For links to many more fragments: The Orphic Fragments of Otto Kern.

LYRA INTER SIDERA CONSTITUTA (The Lyre Placed Between the Constellations)

SUMMARY: This testimony consists of six quotations which say that the lyre of Orpheus is now a constellation in the sky.


Καταστερισμοί ψευδούς Ἐρατοσθένους 24 v. nrr. 57. 113. σχολιαστὴς επὶ Ἀράτου 269 p. 394, 6 Maaß::

καὶ μετὰ θάνατον αὐτοῦ τὴν λύραν αἱ Μοῦσαι ἔδωκαν Μουσαίωι ἀξιώσαντι (fort. ἀξιώσασαι Carl Robert) τὸν Δία, ὅπως αὐτοῦ μνημόσυνον εἴη ἐν τοῖς ἄστροις.

“And after his death, the Mousai (Μοῦσαι) offered the lyre to Mousaios (Μουσαῖος), who considered it worthy that Zefs (Ζεύς) may make a memory of him among the stars.”

(trans. by the author)

Scholiast on Germanicus BP 84 (Carl Robert Eratosthenis Catasterismorum reliquiae p. 140, also p. 10):

eiusque lyram Musaeo dederunt Iovemque rogavere, ut eius memoriam astris inferret.

“They gave his lyre to Musaeus and asked Zeus to place a remembrance of him in the stars.”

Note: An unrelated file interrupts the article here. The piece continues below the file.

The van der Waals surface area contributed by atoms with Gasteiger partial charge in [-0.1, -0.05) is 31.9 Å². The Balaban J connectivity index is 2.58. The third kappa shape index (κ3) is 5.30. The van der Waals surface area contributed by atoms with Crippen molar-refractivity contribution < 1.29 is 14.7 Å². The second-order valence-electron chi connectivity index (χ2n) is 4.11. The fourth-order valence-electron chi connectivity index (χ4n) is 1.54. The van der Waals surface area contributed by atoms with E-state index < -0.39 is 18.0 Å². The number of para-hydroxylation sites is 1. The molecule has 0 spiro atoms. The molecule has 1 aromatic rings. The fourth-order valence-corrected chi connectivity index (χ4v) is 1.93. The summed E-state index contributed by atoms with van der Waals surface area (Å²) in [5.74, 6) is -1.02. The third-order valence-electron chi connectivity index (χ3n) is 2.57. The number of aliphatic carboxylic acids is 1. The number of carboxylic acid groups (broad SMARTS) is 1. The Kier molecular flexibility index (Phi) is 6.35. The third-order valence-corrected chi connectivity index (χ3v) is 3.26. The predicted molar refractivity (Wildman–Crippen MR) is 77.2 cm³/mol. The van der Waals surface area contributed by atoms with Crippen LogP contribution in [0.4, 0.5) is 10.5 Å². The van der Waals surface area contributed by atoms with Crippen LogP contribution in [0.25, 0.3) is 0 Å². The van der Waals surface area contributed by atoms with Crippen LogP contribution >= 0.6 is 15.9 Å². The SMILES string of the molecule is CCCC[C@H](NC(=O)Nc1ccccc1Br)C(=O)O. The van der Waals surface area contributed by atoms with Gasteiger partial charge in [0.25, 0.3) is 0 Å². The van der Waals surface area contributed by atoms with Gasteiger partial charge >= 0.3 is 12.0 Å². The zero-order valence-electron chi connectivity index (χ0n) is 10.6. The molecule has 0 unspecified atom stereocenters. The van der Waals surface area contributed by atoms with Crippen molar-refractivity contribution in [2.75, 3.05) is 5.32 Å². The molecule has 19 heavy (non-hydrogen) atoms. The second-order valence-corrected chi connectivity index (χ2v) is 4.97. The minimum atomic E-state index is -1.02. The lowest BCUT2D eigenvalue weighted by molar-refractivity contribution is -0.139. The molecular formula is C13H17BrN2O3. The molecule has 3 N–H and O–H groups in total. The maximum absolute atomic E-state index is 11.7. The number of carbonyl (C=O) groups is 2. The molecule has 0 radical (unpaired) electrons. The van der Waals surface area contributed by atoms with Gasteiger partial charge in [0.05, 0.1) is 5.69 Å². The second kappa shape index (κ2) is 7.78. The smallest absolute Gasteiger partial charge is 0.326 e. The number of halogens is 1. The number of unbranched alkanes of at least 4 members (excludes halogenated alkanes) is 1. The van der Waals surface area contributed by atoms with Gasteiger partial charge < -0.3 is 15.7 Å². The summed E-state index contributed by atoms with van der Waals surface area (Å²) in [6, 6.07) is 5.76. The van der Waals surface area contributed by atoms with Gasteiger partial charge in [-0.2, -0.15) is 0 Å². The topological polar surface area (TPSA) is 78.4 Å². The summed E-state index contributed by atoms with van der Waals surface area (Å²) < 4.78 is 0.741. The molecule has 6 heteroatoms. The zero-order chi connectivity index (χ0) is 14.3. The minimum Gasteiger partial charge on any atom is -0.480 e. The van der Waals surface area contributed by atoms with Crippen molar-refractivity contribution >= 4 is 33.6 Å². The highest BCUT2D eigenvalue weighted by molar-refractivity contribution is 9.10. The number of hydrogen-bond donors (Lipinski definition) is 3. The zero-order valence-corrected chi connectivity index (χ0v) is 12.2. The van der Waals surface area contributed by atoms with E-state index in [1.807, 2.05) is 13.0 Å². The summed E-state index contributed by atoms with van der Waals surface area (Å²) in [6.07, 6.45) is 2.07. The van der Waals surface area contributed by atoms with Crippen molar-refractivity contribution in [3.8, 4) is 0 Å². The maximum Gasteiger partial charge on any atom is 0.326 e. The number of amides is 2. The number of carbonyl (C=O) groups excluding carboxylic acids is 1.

(trans. by the author)

Hygini De Astronomica 2.7 (Carl Robert Eratosthenis Catasterismorum reliquiae p. 141):

Musas autem collecta membra sepulturae mandasse et lyram quo maxime potuerunt beneficio, illius memoriae causa figuratam stellis inter sidera constituisse Apollinis et Iovis voluntate quod (V] quorum DG) Orpheus Apollinem maxime laudarat (Bunte] laudaret libri); Iupiter autem filio (GV] filiae D) beneficium concessit.

“But the members of his body were gathered together by the Muses, who gave them burial; and with the greatest gratitude they could give him in honor of his memory, they placed the lyre in the form of stars amongst the constellations, in accordance with the will of Apollo and Zeus, for Orpheus had greatly honored Apollo, and Zeus conceded the benefaction to his (Apollo’s) son.”

(trans. by the author)

Marcii Manilii Astronomicon I 324:

at Lyra diductis (Scal.] deductis O) per caelum cornibus inter

sidera conspicitur, qua quondam ceperat Orpheus

omne quod attigerat cantu manesque per ipsos

fecit iter domuitque infernas carmine leges.

“And the Lyre can be seen amidst the constellations, its horns spread out through the sky, through which at one time Orpheus had charmed all whom he touched with song; he made his way through the shades of the dead, a journey which overcame even the infernal laws by his song.”